I worked there every day, including Fridays, Saturdays and Sundays. I would stand the whole day, only getting home at around 6PM, it was terrible. Sometimes I felt like a zombie, or a robot, because of the tedious routines. Customers would come in, try on different clothes, change sizes, and I had to rearrange the clothes in their proper sizes after they are finished. I had to do that the whole day. It was just not ideal.

What's your least favourite thing about yourself?

I trust people easily. Some people are able to tell when a person comes in, that this kind of a person is up to no good. Some people are able to read people that quickly, but I’m unable to do that. People take advantage of people like that.

What are you most afraid of?

I am most afraid of losing people that I love, losing people that are close to me. I’ve been through that. If you have never been through something like that, you never think about it. But once it has happened, you are like ‘please this shouldn’t happen’. I don’t think I would be able to go through what I went through with my daughter again.

If your house caught fire, and you had a chance to retrieve one item, what would that be?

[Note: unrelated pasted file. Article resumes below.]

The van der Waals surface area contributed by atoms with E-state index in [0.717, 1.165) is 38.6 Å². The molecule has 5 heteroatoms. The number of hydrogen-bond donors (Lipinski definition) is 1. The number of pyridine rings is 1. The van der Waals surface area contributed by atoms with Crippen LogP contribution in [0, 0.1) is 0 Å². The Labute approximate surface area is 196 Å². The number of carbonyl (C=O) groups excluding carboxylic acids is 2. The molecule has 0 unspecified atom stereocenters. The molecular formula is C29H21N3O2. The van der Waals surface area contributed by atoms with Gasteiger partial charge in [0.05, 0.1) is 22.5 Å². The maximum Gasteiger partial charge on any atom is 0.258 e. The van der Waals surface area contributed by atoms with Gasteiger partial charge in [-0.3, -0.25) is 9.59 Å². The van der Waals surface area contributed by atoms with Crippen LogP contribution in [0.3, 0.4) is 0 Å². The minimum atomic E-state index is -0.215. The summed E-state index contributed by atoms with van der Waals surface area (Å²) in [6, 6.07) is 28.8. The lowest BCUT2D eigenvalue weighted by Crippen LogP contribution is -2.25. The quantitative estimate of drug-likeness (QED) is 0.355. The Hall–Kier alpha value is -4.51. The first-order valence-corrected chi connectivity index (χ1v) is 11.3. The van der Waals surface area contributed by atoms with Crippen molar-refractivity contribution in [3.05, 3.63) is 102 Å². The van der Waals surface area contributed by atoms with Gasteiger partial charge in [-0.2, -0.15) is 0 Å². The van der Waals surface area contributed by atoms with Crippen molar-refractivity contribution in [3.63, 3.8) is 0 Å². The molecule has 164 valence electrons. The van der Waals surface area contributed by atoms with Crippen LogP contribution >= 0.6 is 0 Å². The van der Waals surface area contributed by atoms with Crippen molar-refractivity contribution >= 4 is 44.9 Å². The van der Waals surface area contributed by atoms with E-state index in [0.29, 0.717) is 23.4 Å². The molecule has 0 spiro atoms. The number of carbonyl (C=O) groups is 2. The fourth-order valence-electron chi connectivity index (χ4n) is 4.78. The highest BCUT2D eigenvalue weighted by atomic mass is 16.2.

That would have to be my daughter’s pictures, my daughter’s album.
What’s your idea of a sexy man?

Basically my husband. He is very ambitious, he’s driven. He is a very sensitive person, he listens to me. And just the things he taught me also, things that I learnt in our relationship about how important communication is and things like that. I think that kind of a person, a person you feel at home with and a person who doesn’t judge you even when you have gained a little weight, they will always make you feel good about yourself. A person like him, so I have my ideal man [Laughs].

What’s the scariest thing you have ever done?
Being a mum, a first time mum.
How do you start your week?

My typical Monday involves waking up around 6AM and going to the gym, followed by breakfast. I try by all means to eat healthy which is something I have been doing for the past three months. It’s hard especially when you travel.

After breakfast, I begin a round of phone calls to my managers starting with Phiwo [Mafikizolo manager] and my [clothing] designer to plan the week ahead.

What your secret diet?

Breakfast I normally have boiled eggs and a fruit. My lunch would be chicken salad and my supper would be fish and vegetables. It changes a bit every day, but around that. In-between I drink a lot of water.

Who would you most like to meet – dead or alive?